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In the past, plastic bags were never shipped to professional users, whether
cases of reels or hubs/pancakes. I only recall plastic bags in consumer
packaging of single 7-in. reels, and then not until the seventies. I concur
that volatilizing plastics need to be stored in breathable containers.

DDR

On Wed, Dec 13, 2017 at 9:41 AM, Richard L. Hess <[log in to unmask]>
wrote:

> Hi, Mark,
>
> You have received three great answers, with which I concur.
>
> The one exception that was noted was using the plastic bag where there is
> a risk of flood. A few years ago, I was given a tape that had been stored
> in a plastic bag in a "time capsule." The tape was moist. Water/vapor will
> diffuse through many plastics given enough time. It seems to me that the
> small risk of flood and the limited protection the plastic bag offers is
> not a good trade-off against the detriments of its use.
>
> I do return the plastic bag to clients, but the tape is on top of it, not
> in it.
>
> Interestingly, while one might worry about the acidic content of a
> run-of-the-mill tape box, I have anecdotal evidence that the "bad actor" in
> this equation (at least with acetate tape) is the tape and not the box.
>
> More than a decade ago (yikes!, has it been that long?), I posted this to
> my blog:
>
> http://richardhess.com/notes/2006/10/16/acetate-tape-buffere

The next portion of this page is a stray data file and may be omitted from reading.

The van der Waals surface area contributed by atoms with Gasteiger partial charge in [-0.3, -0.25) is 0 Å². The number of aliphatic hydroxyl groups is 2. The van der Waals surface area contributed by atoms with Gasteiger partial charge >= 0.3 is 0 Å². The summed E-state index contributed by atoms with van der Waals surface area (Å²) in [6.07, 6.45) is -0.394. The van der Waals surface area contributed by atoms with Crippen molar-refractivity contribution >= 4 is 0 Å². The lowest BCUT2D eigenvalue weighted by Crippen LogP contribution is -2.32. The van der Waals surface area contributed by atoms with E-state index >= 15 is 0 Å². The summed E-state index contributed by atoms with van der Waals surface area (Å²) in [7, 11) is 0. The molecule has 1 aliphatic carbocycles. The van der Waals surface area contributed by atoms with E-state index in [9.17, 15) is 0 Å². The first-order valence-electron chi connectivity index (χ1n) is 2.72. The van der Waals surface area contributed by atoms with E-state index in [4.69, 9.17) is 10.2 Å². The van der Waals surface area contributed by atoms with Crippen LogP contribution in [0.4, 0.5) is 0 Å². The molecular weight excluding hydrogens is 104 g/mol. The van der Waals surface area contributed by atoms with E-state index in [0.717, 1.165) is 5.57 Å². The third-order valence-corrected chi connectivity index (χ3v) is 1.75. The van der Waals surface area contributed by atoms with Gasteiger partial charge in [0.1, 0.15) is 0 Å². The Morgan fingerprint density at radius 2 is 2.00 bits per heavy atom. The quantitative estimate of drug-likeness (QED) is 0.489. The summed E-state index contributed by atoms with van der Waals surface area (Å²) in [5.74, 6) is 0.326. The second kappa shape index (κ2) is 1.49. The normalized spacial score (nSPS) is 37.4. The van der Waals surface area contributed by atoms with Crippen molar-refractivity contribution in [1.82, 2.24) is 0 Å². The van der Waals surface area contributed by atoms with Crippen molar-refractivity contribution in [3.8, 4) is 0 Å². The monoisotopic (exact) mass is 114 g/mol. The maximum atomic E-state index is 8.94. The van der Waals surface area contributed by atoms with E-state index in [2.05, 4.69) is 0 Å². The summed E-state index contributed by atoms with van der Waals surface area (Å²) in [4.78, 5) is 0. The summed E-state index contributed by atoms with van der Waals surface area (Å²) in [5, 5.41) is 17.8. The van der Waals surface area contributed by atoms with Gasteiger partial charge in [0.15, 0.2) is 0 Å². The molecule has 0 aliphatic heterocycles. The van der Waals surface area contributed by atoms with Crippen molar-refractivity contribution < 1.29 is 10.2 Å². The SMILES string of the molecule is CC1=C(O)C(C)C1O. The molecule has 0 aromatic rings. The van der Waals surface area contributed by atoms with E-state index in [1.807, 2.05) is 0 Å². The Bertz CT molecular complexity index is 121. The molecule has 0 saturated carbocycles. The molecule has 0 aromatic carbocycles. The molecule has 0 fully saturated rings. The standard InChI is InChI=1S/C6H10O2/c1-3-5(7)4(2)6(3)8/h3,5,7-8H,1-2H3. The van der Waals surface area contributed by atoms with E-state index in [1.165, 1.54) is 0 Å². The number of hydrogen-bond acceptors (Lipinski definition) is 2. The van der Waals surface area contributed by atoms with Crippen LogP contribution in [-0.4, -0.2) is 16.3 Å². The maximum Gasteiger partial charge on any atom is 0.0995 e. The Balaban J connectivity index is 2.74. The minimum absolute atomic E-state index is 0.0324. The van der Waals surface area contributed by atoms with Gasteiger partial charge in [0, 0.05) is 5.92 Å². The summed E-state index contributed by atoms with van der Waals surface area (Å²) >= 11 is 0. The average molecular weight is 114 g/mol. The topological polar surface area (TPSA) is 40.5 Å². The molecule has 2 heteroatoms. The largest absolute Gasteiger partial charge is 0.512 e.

> d-by-cardboard-box/
>
> (all-in-one-line)
>
> Cheers,
>
> Richard
>
>
>
>
> On 2017-12-13 12:06 AM, Mark Campbell wrote:
>
>> I have a question regarding dew point and open reel tape playback and
>> subsequent vault storage.
>>
>> It is a given that playback of tapes will occur in temperature and
>> humidity conditions that are far from ideal for tape storage...(ideal being
>> something approaching 16 deg C and 30% RH and a good studio for playback is
>> set to be comfortable for humans not tapes  ---22 deg C and  60% RH)
>>
>> The problem thus arise:
>>
>> If after playback of a 10" master tape...I dutifully place in back in its
>> plastic bag and then into its cardboard tape box ...in doing so...I have
>> capture a bubble of air which surrounds the tape inside the bag which is at
>> 'studio conditions" (60%RH)
>>
>> That tape (well bagged and boxed) goes to an hypothetical cold store at
>> (8 degrees 30% RH)
>>
>> My question is...will the plastic bag hold that 'studio-air' around the
>> tape...and cause dew formation?
>>
>> And if so...
>>
>> Would it be best not to use the plastic bag at all...and allow the tape
>> to 'breath' in its cardboard tape box?
>>
>> I hope to hear from you soon.
>>
>> Mark Campbell
>>
>>
>>
>>
>> --
> Richard L. Hess                   email: [log in to unmask]
> Aurora, Ontario, Canada                             647 479 2800
> http://www.richardhess.com/tape/contact.htm
> Quality tape transfers -- even from hard-to-play tapes.
>



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